Glemorangie Quinta Ruban Review

Jonny tries his hand at a whisky review for International Scotch Day…

I know what you’re thinking, and you’re right – this isn’t a car review. To be totally honest with you, I’m not even sure I’ve the nerve to call it a whisky review, because I’ve never written a whisky review before.

Whisky is a relatively new thing I enjoy. I’ve been into it for around 3 years now, and you can thank Ben Pearce for getting that ball rolling, little did he know he’d inadvertently lead us all down a path that would culminate in our gathering here on this webpage – hello, by the way, Ben.

The idea of writing about whisky has appealed to me for some time now, I enjoy writing – admittedly, not as much as I enjoy whisky – but I was never sure that I’d actually take the leap and put myself out there. Glenmorangie’s ‘Quinta Ruban’ pushed me into doing it.

After a little reading around on various internet sources over the last week or so, an order was placed for this whisky from Master of Malt. Now, if you like whisky (or other, more inferior spirits) you’ll already be fully aware of this site and the excellent service they offer – by the way, I’m not being paid to say that – not only did MoM offer the best price for this whisky, it arrived 2 days earlier than expected, superbly packed and delivered by a friendly chap from FedEx. Top marks to them.

Top marks to Glenmorangie too, because this is easily one of the most remarkable whiskies I’ve tasted since beginning my little journey into whisky. Seriously, it’s ‘sit up in bed at night and start typing on your laptop’ good.

So, what is it? Well, this is a 12-year-old whisky, aged for 10 years in American oak barrels like the standard Glenmorangie, except instead of then finding its way into a bottle, it is sent to chill out for an extra 2 years in ruby port pipes, before finally being bottled for our pleasure at 46%. It comes in a striking natural colour – why some whisky is dyed, I just don’t know – but this one isn’t, allowing you to enjoy its pink to deep red tones all the more knowing that this is a spirit in its natural state.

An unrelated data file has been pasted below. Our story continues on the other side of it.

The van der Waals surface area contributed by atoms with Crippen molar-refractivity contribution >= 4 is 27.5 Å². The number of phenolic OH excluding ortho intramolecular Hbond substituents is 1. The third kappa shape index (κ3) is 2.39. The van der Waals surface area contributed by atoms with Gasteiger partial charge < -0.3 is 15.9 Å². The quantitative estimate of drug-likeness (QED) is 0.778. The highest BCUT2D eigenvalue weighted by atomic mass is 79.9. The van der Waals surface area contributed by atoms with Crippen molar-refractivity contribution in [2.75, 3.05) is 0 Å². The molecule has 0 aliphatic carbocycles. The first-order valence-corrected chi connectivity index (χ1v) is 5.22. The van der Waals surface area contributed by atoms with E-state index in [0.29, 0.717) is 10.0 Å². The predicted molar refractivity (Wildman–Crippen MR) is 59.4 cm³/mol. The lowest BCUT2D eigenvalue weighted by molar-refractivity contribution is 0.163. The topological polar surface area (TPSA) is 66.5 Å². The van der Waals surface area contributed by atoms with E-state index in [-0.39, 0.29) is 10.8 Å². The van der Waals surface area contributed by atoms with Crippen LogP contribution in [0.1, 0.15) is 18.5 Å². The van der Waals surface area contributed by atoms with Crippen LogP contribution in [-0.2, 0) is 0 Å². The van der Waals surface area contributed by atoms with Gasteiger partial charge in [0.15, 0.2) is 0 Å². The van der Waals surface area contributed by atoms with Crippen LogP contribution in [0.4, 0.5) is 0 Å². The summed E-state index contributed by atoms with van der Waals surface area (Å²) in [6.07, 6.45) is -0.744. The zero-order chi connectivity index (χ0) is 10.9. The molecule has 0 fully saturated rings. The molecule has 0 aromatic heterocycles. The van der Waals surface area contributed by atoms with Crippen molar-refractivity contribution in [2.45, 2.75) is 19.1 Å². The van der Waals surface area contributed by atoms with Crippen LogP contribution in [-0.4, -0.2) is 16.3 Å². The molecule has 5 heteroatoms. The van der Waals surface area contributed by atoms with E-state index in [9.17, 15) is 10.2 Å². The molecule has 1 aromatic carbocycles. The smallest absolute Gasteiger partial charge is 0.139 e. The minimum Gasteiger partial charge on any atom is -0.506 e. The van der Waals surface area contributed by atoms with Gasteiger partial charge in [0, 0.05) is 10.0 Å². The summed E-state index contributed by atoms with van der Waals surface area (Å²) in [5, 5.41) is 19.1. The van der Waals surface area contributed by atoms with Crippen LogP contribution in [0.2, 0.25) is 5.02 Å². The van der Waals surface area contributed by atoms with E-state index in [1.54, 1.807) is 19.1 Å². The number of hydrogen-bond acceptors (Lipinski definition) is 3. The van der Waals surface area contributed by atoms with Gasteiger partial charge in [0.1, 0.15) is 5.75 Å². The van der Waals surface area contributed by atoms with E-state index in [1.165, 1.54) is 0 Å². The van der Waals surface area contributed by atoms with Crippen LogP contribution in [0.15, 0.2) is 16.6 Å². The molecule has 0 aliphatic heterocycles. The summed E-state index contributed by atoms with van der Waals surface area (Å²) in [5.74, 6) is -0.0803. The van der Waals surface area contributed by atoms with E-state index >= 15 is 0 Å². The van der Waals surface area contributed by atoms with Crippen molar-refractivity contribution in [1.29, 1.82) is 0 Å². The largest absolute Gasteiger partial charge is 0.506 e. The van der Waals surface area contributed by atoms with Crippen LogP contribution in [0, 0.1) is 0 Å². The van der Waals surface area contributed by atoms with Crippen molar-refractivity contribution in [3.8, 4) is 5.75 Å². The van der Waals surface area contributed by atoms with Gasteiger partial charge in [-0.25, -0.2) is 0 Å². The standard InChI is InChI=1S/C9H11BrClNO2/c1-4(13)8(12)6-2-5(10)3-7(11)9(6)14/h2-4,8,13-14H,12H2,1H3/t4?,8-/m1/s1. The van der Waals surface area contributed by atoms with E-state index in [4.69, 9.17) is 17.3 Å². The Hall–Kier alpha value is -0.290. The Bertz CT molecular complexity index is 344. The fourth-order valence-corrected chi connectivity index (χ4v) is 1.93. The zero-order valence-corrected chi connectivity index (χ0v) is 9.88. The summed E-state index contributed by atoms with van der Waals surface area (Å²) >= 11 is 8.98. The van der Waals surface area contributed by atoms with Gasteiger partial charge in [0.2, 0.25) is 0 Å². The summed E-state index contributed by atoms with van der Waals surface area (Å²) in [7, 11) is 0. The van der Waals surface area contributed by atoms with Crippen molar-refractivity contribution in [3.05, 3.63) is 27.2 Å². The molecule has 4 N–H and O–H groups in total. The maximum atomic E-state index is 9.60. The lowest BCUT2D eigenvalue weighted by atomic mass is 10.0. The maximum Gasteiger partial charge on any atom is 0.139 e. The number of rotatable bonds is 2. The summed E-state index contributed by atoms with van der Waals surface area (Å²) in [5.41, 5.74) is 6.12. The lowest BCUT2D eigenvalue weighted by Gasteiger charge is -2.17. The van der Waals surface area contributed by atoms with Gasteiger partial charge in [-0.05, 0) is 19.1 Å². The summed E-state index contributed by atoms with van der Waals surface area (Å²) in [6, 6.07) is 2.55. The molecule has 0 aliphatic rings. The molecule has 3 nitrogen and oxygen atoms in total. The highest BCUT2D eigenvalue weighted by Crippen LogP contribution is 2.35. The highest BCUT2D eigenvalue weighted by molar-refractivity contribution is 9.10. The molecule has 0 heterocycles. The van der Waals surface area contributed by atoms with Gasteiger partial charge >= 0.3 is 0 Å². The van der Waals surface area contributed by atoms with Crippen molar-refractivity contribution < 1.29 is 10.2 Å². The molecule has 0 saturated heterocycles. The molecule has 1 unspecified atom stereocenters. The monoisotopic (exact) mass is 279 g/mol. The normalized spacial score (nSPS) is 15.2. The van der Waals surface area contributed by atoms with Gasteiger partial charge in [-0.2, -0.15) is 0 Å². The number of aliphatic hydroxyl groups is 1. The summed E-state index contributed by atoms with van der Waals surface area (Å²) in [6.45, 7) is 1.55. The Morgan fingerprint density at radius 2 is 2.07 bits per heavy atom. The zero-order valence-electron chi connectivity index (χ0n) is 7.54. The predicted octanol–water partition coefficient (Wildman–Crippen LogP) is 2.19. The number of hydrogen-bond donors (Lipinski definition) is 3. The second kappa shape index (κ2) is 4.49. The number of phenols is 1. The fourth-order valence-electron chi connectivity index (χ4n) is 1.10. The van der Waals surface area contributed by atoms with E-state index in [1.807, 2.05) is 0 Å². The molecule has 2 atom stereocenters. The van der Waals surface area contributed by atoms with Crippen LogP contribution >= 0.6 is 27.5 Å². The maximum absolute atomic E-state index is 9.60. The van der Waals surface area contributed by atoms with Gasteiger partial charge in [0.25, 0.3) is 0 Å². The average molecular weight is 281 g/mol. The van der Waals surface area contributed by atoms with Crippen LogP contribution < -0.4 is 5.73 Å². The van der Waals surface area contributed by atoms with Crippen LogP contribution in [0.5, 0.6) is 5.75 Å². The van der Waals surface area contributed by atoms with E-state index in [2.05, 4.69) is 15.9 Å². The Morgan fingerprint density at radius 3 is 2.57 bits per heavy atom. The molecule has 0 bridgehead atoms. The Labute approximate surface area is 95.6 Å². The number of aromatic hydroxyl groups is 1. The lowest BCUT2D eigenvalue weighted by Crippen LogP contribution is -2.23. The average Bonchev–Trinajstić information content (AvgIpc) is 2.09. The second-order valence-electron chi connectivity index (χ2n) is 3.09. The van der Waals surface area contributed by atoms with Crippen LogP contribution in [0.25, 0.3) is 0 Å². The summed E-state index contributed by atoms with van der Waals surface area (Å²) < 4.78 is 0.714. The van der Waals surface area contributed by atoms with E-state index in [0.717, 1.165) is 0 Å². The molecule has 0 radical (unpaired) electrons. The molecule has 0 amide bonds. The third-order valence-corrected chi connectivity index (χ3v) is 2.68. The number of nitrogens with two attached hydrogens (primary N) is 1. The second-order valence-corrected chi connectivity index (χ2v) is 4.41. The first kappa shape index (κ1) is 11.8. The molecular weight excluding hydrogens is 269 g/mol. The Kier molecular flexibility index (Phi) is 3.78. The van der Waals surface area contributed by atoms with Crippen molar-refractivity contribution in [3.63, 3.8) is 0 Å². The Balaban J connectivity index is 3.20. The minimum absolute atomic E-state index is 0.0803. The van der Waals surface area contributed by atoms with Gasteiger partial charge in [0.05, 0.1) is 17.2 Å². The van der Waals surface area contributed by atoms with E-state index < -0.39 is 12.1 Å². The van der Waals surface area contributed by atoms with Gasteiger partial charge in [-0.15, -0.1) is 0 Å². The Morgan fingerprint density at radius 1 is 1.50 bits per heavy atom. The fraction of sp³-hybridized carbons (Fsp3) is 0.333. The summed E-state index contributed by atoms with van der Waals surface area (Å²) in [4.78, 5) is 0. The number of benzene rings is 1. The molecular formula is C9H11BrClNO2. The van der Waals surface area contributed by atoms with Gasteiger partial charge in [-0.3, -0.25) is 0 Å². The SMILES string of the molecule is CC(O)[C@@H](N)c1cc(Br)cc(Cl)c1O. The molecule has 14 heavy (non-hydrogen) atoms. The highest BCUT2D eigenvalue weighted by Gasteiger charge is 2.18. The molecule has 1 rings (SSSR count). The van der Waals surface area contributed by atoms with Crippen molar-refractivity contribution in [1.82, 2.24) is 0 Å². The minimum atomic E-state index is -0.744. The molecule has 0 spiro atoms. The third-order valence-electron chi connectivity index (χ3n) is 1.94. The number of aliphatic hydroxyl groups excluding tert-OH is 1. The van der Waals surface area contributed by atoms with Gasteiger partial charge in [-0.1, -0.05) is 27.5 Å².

I received an enormous number of smell and flavours from this whisky. Dark fruits, expensive chocolate, Crème Brule, After Eight’s, roses or even Turkish Delight really comes out on the nose and there’s even a little hint of fresh granary bread and apples. Frustratingly, there’s also a note I find really hard to identify, but it reminds me of a garden centre in the summer, when all the flowers are out and drawing in the green-fingered folk.

Those smells are unbelievably enticing, and it doesn’t take you long to dive in and give it a taste. It’s fruity – as expected of course – jam-rich with blackberry and raisin, caramelised fruits, sweet almond and a Bakewell Tart-like flavour rolling off into the barrel flavours. There’s a truly gorgeous woody, oaky quality as it finishes that actually really reminds me of bourbons I’ve had in the past.

When it’s gone, you’re left with an aftertaste that’s big on cherry. You might notice a strong layer of a cough sweet – remember ‘Tunes’ in cherry flavour, anyone? Lingering red fruits remain for a while, before fading off and leaving you with a subtle leather flavour and gentle oak. The Quinta Ruban is currently offered at around £45-55, and for the extra £10 or so over the standard Glenmorangie 10-year-old, this is a pretty affordable and massively enjoyable experience. The port finish really adds something to this whisky, turning it into something pudding-rich and rewarding to a curious sipper, a real treat that would work well as an after-dinner dram, in my opinion. If a whisky is good enough to make you get up and write in the middle of the night, that should tell you something. Bravo, Glenmorangie, this is really something else. Don’t you dare put the price up though, as this is one I’ll definitely be buying again.

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